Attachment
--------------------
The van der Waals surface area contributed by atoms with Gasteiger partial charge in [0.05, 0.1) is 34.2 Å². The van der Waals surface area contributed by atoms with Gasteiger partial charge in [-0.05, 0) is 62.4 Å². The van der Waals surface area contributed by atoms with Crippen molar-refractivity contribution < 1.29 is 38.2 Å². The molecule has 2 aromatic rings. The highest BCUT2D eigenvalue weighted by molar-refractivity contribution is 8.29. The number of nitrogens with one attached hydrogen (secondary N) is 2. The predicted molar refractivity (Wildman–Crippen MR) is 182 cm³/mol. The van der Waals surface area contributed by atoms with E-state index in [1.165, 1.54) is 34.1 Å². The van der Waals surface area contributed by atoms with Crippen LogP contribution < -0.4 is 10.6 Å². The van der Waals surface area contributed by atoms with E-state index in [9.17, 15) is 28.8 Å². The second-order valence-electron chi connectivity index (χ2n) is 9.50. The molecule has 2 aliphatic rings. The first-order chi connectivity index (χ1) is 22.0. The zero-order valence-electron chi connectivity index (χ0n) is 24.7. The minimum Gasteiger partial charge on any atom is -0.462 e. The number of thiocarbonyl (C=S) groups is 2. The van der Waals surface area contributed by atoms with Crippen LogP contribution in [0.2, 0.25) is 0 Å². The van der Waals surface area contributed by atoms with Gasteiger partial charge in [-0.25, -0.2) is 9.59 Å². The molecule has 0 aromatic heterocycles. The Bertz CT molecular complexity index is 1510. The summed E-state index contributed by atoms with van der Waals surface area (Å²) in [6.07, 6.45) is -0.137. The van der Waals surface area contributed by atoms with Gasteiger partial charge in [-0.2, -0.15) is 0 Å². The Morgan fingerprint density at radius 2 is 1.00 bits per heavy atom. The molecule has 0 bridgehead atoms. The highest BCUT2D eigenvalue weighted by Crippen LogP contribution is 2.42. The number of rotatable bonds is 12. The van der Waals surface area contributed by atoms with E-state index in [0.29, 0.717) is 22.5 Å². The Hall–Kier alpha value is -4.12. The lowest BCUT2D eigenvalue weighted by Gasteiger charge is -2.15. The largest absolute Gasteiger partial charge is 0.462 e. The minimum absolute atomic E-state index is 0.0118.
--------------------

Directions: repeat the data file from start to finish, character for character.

The van der Waals surface area contributed by atoms with Gasteiger partial charge in [0.05, 0.1) is 34.2 Å². The van der Waals surface area contributed by atoms with Gasteiger partial charge in [-0.05, 0) is 62.4 Å². The van der Waals surface area contributed by atoms with Crippen molar-refractivity contribution < 1.29 is 38.2 Å². The molecule has 2 aromatic rings. The highest BCUT2D eigenvalue weighted by molar-refractivity contribution is 8.29. The number of nitrogens with one attached hydrogen (secondary N) is 2. The predicted molar refractivity (Wildman–Crippen MR) is 182 cm³/mol. The van der Waals surface area contributed by atoms with E-state index in [1.165, 1.54) is 34.1 Å². The van der Waals surface area contributed by atoms with Crippen LogP contribution < -0.4 is 10.6 Å². The van der Waals surface area contributed by atoms with E-state index in [9.17, 15) is 28.8 Å². The second-order valence-electron chi connectivity index (χ2n) is 9.50. The molecule has 2 aliphatic rings. The first-order chi connectivity index (χ1) is 22.0. The zero-order valence-electron chi connectivity index (χ0n) is 24.7. The minimum Gasteiger partial charge on any atom is -0.462 e. The number of thiocarbonyl (C=S) groups is 2. The van der Waals surface area contributed by atoms with Crippen LogP contribution in [0.2, 0.25) is 0 Å². The van der Waals surface area contributed by atoms with Gasteiger partial charge in [-0.25, -0.2) is 9.59 Å². The molecule has 0 aromatic heterocycles. The Bertz CT molecular complexity index is 1510. The summed E-state index contributed by atoms with van der Waals surface area (Å²) in [6.07, 6.45) is -0.137. The van der Waals surface area contributed by atoms with Gasteiger partial charge in [-0.2, -0.15) is 0 Å². The Morgan fingerprint density at radius 2 is 1.00 bits per heavy atom. The molecule has 0 bridgehead atoms. The highest BCUT2D eigenvalue weighted by Crippen LogP contribution is 2.42. The number of rotatable bonds is 12. The van der Waals surface area contributed by atoms with E-state index in [0.29, 0.717) is 22.5 Å². The Hall–Kier alpha value is -4.12. The lowest BCUT2D eigenvalue weighted by Gasteiger charge is -2.15. The largest absolute Gasteiger partial charge is 0.462 e. The minimum absolute atomic E-state index is 0.0118.